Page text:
09 July 2010
The Lebron saga has been hashed, rehashed, debated, analyzed so much that I almost feel bad adding to the endless space on the internet already devoted to the subject. This is way past beating a dead horse; it’s been beaten to death and then beaten again until the corpse is mutilated beyond recognition. But that was LEADING UP TO “The Decision.” Now that the decision’s been made, I’ll get in my say before it can be murdered anew.
I am, of course, personally disappointed. I very recently thought of Lebron as the best basketball player in the world, and more importantly, I thought of him as a class act. I thought of him as an incredibly talented individual, but more importantly an unselfish player who played for what was best for his team, not for himself. I saw him put up triple-doubles and whenever talking about the greatness that was Lebron I would focus more on his assists, his hustle, his defense, and his team chemistry more than his points scored. I openly professed how he made the players around him better, how he was a leader, and how his play-making ability and team-oriented decision-making on the court was just as impressive as his personal talent. I admired his clean record (no criminal allegations, never seen hanging out with the wrong crowd, always family and team-oriented) and his hometown-hero story. I always thought he was a fantastic player who came up just short because of external factors and some bad breaks, and that he himself was wholly not at fault for any failings of his team.
While his skill will only improve over the peak years of his athletic career, I will never be able to admire him the same way. Perhaps one day I will be able to again appreciate his athletic prowess the way I grudgingly recognize Kobe’s, despite my own misgiving on his character, but I don’t believe I will ever be able to have the same glow I used to have when talking about Lebron.
He was so recently the perfect athlete; on pace to be perhaps the greatest player in the history of his sport, with the character and off-court demeanor to back it up. He was the poster-boy for the NBA; the now and the VERY bright future of the league. He was America’s player, and unless your team was playing against the Cavs that night, it seemed like everyone was rooting for him. But that is in the past. The reason it seemed to good to be true is that it was.
Lebron’s decision to sign with Miami is disappointing because of what it says about him as a person and how drastically it changes the perception of him around the country. It may seem to him unselfish to take less money to go to Miami for the sake of winning, but this process and his eventual decision has shown that he is far more selfish than I considered possible.
It is not only what he’s done but how he’s done it. He has dragged this process out into a production unlike anything I’ve ever seen in sports (or entertainment, and that’s a whole new level of narcissistic self-celebration). He has tried to make himself the center of the universe and has done what no athlete should ever do: put himself above the league. On SportsCenter‘s bottom line (a scrolling bar of headlines and scores at the bottom of the screen) there were news tabs for “MLB,” “NFL,” “Tennis,” “NBA,” and then “Lebron.” The NBA put itself on hold for Lebron, or more accurately, Lebron made the NBA put itself on hold for his courting process and eventual decision. He had power and influence over the NBA’s organizations more than any entity, with the exception of the Commissioner’s office. The media contributed to making this circus act what it was, but Lebron initiated it. He started the fire and kept on feeding it.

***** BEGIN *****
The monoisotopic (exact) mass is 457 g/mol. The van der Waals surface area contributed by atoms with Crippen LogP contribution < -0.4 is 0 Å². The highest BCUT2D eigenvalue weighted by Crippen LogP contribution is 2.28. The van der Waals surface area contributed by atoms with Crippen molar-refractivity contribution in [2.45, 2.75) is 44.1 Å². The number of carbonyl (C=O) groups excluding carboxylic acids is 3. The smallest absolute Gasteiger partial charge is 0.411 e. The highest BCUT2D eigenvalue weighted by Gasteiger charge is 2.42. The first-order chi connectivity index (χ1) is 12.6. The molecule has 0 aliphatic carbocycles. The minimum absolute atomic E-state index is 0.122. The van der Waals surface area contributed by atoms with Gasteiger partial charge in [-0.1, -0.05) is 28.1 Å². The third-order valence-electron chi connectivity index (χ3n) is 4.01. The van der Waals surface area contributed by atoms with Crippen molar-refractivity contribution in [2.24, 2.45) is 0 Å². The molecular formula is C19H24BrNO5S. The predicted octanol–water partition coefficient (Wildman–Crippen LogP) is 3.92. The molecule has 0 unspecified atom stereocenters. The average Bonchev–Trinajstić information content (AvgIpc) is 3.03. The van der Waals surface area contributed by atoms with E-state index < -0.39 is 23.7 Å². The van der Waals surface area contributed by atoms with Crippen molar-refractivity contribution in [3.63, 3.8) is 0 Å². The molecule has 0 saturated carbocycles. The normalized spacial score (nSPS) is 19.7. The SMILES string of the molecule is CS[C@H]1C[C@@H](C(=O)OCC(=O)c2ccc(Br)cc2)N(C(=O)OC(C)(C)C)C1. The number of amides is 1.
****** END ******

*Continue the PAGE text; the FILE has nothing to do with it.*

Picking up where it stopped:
I could have accepted his ego-parade if he eventually used it to return to Cleveland and hyperbolize the importance of his home. The satisfaction I’d have in his decision to stay with Cleveland would far outweigh his self-important creation of the Lebron media circus. It would have given Lebron more attention but in the end not really harm anyone except for a few organizations who were dropping payroll and throwing away a season or two to desperately try to court him (but that’s no fault of his that they made a gamble on such a risky endeavor). But the problem is this ego-trip didn’t benefit himself without harm to anyone else. It comes at the price of so many others. It comes at the price of the league’s competitive balance as the NBA has now become the Miami Heat, and then the rest of the league below it. It comes at the price of the fans of every other team hoping to fight their way to the finals. It comes at the price of a competitive, engaging NBA season. And perhaps worst of all it comes at the price of his home, of all the people of Cleveland, of the place that made him who he is. It comes at the price of ripping the hearts out of millions who looked up to him and invested themselves in him in a way that only a handful of athletes can ever enjoy.
Cleveland admired him in a way I have never seen elsewhere in my entire life. As a Yankees fan, I think of how devastated I would be should Derek Jeter ever leave the Yankees. I think of how betrayed I would feel if one of the most talented, well-charactered, and maybe the most popular Yankee player ever left New York for another team. But not even Derek Jeter holds the importance to New Yorkers that Lebron held to Cleveland. Jeter is from Michigan, not New York City, and it’s not like the city of New York went 50 years full of heartbreak until he came along. There is simply no parallel to how important Lebron was to his city. He was by far more significant to Cleveland than any other athlete in any other sport anywhere in the country. And then for him to betray his home following a two-year buildup, with a month long period of the NBA humiliatingly “groveling at the feet of the King,” and then with a nation-wide hour long TV special celebrating his betrayal of his home, of his NBA-family? I can think of no crueler way to rip out the heart of Celvelanders and spit on it.